Court Report: Class-Action Lawsuit Settlements Abound

Editor’s note: The COURT REPORT is RISMedia’s weekly look at current and upcoming lawsuits, investigations and other legal developments around real estate.

The last week of April 2024 saw many settlements in the class-action lawsuits facing the National Association of REALTORS® (NAR), brokerages, and MLSs. (For a full list of these lawsuits and their scope, read our handy index.) This indicates an industry that is ready to move forward and make instructed changes. However, other bits of news indicate that legal action facing the real estate industry is far from over. 

NAR settlement receives preliminary approval

On March 15, 2024, NAR proposed a class-action lawsuit settlement where it would pay $418 million in damages and agree to changes in its commission policies. 

On April 23, 2024, Federal Judge Stephen R. Bough (who oversaw the Burnett case) issued a preliminary approval for this “fair, reasonable and adequate” settlement, as he described. Hearings for final approval are scheduled for November 2024, barring intervention by the Department of Justice.

Due to this preliminary approval, homesellers are currently barred from “filing, commencing, prosecuting, intervening in, or pursuing as a plaintiff or class member” claims against NAR and other entities covered by the settlement, which includes most small and mid-sized brokerages.

Realty ONE Group settles 

The Realty ONE Group and the parent company of @properties and Christie’s International Real Estate both chose to settle seller lawsuits on April 24, 2024—the first settlement in a long week of them. 

While the companies both continue to deny wrongdoing, Mike Golden—co-CEO of @properties and Christie’s International Real Estate—explained the decision in a statement: “Settling these claims today allows us to move beyond a very costly litigation process and focus our full time, energy and resources on what matters most: our agents, affiliate brokerages, staff and clients.”

A spokesperson for Realty ONE Group told RISMedia that this settlement will cover Realty ONE Group franchises and affiliates, with an @properties and Christie’s International Real Estate spokesperson saying their affiliates, franchises and subsidiaries will be covered as well.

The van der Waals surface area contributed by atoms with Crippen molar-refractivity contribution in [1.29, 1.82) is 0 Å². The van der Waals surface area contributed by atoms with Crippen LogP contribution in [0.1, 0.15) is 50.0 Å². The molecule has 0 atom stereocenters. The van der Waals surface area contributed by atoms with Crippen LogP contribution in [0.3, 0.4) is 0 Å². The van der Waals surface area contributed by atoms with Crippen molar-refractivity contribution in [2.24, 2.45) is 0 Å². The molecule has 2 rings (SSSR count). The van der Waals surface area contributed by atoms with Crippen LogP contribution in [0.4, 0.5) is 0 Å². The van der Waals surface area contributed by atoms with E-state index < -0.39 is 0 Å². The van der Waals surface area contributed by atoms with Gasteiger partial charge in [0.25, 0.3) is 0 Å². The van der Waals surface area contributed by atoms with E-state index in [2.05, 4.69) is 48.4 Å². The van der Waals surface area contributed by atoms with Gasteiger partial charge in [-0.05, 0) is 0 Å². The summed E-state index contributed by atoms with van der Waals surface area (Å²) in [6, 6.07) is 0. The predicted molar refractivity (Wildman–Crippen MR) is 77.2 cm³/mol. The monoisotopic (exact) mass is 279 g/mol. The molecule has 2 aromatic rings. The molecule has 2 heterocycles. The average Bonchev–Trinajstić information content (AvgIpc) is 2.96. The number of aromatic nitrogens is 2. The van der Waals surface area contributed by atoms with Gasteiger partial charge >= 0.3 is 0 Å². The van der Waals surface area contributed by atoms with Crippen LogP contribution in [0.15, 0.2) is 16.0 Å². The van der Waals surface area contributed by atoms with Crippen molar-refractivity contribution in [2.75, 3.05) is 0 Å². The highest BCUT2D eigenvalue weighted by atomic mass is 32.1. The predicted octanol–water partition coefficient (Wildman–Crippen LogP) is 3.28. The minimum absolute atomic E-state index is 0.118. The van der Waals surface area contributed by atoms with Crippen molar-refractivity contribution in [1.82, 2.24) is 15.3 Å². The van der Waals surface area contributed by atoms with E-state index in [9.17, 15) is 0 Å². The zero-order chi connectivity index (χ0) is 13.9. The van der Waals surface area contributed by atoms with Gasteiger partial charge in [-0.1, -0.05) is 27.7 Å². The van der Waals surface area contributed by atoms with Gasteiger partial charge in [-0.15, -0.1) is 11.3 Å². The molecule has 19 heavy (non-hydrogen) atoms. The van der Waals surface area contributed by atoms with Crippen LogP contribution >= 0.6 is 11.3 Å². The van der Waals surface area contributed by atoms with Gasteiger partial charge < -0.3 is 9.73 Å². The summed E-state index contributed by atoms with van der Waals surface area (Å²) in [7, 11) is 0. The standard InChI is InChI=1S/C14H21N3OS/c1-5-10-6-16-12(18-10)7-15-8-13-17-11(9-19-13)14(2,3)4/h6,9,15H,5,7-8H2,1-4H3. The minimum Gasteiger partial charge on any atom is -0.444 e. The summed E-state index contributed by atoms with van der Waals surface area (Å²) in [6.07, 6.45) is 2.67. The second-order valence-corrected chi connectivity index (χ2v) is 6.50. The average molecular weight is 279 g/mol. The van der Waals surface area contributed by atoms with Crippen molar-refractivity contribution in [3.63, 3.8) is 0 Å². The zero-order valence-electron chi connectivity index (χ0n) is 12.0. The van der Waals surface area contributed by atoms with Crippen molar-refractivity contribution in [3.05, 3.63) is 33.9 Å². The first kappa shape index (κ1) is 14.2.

HomeServices of America settles

HomeServices of America, one of the original four brokerage defendants in class-action commission lawsuits, has agreed to a settlement as of April 26, 2024. The brokerage denies any wrongdoing, but will pay $250 million to the plaintiff class and restructure some commission policies. 

HomeServices of America was specifically excluded from the lawsuit facing NAR, but the organizations’ respective leadership appear to have reached similar conclusions about their next steps.

“It took us time to get to a point where we could negotiate with plaintiffs a deal that HomeServices itself could pay independently, and to convince them that that was something that they should agree to do,” said Chris Dusseault, an attorney representing HomeServices. “I don’t think that the NAR timing, or if NAR hadn’t settled, would have changed (our strategy). I think we were looking for an opportunity if one presented itself that was reasonable and within our ability to pay.”

HomeServices (the largest brokerage defendant) will pay this settlement solely out of its own pockets, the company told RISMedia, rather than via contributions from the Warren Buffett-owned parent company.

Douglas Elliman settles

The most recent settlement (as of print time) came on April 29, 2024 from Douglas Elliman.

The New York-based brokerage will pay an estimated $17.75 million over the next three years, while also making changes to its commission structures in line with proposals from other brokerages. The difference is that Douglas Elliman’s settlement payments will be “contingent” upon its then-current cash balance. 

The company will pay the initial $7.75 million within the first 30 days of settling, and then only pay the remaining $10 million (in two $5 million installments) if it maintains a cash balance of $40 million over the next three years. 

MLS PIN case re-opened 

Nosalek v. MLS Property Information Network, Inc. et al, was the first commission-focused case where the defendants (including the eponymous Massachusetts-based MLS and affiliated brokerages) chose to settle. However, both the settlement and the case were paused pending a decision to consolidate various commission lawsuits around the country, as well as due to intervention by the Department of Justice (DOJ).

The DOJ previously rejected MLS PIN’s proposed changes to its commission structure as not sweeping enough and called for “decoupled” commissions. With the consolidation question settled, and plaintiffs and defendants indicating they are preparing to respond to the DOJ’s arguments, the judge today reopened the case in a brief order.

On April 19, 2024, the plaintiffs and defendants requested a May 24, 2024 deadline to file their responses to the DOJ’s statement. HomeServices of America, one of the brokerage defendants, filed a request that the case be added back to the active docket on April 23, 2024.

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